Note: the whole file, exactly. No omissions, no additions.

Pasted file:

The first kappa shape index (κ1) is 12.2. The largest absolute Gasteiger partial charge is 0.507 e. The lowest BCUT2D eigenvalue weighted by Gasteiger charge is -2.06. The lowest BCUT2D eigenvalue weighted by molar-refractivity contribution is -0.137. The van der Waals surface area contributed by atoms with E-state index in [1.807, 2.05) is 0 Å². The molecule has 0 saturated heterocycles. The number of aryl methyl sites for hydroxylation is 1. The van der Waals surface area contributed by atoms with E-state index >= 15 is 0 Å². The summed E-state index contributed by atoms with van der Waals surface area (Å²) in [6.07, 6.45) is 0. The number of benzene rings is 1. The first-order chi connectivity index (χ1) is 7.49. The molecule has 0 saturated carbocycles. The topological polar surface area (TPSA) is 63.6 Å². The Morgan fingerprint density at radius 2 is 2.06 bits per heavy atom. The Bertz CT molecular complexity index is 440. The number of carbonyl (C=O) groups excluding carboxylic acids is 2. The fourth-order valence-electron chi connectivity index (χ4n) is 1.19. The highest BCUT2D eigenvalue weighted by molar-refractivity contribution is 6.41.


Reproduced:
The first kappa shape index (κ1) is 12.2. The largest absolute Gasteiger partial charge is 0.507 e. The lowest BCUT2D eigenvalue weighted by Gasteiger charge is -2.06. The lowest BCUT2D eigenvalue weighted by molar-refractivity contribution is -0.137. The van der Waals surface area contributed by atoms with E-state index in [1.807, 2.05) is 0 Å². The molecule has 0 saturated heterocycles. The number of aryl methyl sites for hydroxylation is 1. The van der Waals surface area contributed by atoms with E-state index >= 15 is 0 Å². The summed E-state index contributed by atoms with van der Waals surface area (Å²) in [6.07, 6.45) is 0. The number of benzene rings is 1. The first-order chi connectivity index (χ1) is 7.49. The molecule has 0 saturated carbocycles. The topological polar surface area (TPSA) is 63.6 Å². The Morgan fingerprint density at radius 2 is 2.06 bits per heavy atom. The Bertz CT molecular complexity index is 440. The number of carbonyl (C=O) groups excluding carboxylic acids is 2. The fourth-order valence-electron chi connectivity index (χ4n) is 1.19. The highest BCUT2D eigenvalue weighted by molar-refractivity contribution is 6.41.